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Photo ©2013, Detroit Institute of Arts
Rembrandt Harmensz van Rijn(Dutch, 1606-1669)
“Rembrandt is celebrated as a painter of expressive light, and in this work he concentrates a burst of super-natural light on Mary, newly pregnant with Jesus, and her cousin Elizabeth, who will soon give birth to John the Baptist. The light illuminates the central figures and suffuses the picture with a sense of spirituality. The peacocks at lower left symbolize Jesus' immortality based on a myth that peacock flesh never decays.”
Graham W. J. Beal, Director, President and CEO
- Oil on cedar panel
- 22 1/4 x 18 7/8 in. 56.5 x 47.9 cm Framed : 33 x 30 x 4 1/2 in.
- European Painting
- City of Detroit Purchase
- Accession No.
- (?) Amsterdam, Collection of the artist (cited in 1656 bankruptcy inventory of Rembrandt's collection); Goes, The Netherlands, Collection Hieronymus van der Straten (d. 1662), magistrate and burgomaster of Goes; Vienna, Collection Prince Eugene of Savoy (1633-1736); Collection Maria Anna Victoria of Savoy (Prince Eugene's niece and heir); Turin, Collection Carlo Emanuele III of Savoy, King of Sardinia (acquired with the bulk of Prince Eugene's collection from Maria Anna Victoria of Savoy in 1741) and by descent to Victor Amadeus III, Carlo Emanuele IV (abdicated in 1802) and (?) Victor Emanuele I; Probably removed by the French to Paris probably about 1798 but possibly as late as 1802; Paris, art market (R. Lerondelle-dealer-before 1808); Brought to England by the dealer Sebastian Érard in 1808; London, Grosvenor House, Collection of Robert, 2nd Earl of Grosvenor, later Marquess of Westminster (died 1846); By descent, London, Grosvenor House, Collection The Dukes of Westminster to Hugh Richard Grosvenor, Duke of Westminster who sold it in 1913; Halton Manor, England, Collection Alfred Charles de Rothschild (acquired from the Duke of Westminster in 1913); Collection Almina, Countess of Carnarvon (inherited from Alfred de Rothschild-according to Michael Hall); London & New York, M. Knoedler & Co., Ltd. (1924-1927, acquired via Colnaghi's in 1924) from whom acquired by the DIA in 1927.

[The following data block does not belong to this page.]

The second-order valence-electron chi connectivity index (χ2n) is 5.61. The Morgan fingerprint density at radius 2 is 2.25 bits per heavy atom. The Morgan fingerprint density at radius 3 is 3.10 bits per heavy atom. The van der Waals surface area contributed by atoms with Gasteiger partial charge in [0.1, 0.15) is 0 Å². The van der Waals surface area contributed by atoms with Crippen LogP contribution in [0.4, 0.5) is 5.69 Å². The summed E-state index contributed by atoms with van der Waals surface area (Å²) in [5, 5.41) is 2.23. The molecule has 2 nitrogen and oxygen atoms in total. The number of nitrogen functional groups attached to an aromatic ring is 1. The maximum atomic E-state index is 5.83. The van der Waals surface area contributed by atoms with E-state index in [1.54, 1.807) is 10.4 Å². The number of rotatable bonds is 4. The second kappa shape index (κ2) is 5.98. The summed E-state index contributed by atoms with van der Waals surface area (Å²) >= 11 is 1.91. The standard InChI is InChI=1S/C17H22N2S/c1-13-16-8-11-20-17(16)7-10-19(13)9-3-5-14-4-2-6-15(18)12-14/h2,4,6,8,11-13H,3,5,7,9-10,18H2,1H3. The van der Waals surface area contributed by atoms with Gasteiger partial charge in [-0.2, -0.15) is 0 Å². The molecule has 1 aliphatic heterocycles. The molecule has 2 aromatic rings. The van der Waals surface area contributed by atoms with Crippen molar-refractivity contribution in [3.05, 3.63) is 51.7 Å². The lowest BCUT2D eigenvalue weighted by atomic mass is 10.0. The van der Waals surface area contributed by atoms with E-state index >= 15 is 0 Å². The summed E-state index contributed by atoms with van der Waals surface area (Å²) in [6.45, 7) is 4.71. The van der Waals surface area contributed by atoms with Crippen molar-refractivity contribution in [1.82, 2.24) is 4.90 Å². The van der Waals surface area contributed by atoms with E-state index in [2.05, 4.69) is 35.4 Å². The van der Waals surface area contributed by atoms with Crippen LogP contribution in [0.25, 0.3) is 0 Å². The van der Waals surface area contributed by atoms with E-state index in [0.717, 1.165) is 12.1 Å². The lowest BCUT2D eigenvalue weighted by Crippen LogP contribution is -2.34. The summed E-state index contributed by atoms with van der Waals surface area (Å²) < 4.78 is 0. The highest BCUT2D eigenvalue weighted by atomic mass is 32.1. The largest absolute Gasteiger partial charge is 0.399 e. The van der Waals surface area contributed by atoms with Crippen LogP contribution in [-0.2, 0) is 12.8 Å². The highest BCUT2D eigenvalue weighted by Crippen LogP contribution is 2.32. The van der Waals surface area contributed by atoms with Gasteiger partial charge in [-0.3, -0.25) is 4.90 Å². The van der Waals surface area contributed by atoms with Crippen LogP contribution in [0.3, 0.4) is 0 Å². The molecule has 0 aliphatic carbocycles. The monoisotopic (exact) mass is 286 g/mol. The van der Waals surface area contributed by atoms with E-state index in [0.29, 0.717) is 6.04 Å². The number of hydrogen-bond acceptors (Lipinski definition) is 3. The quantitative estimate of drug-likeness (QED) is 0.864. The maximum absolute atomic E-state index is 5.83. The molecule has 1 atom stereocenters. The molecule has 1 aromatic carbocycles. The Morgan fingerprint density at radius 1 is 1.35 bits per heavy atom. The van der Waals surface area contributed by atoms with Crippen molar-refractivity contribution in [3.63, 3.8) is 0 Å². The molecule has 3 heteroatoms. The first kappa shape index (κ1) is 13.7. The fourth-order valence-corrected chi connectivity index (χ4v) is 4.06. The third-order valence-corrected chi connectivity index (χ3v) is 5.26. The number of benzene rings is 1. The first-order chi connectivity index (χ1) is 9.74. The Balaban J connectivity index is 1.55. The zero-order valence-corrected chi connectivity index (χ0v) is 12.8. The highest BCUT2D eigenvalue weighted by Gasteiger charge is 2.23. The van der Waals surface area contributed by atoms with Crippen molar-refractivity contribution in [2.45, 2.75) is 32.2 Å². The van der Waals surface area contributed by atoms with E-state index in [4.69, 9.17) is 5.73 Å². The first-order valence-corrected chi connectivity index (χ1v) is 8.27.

- oak, oil, paint, panel, religion, wood, christian
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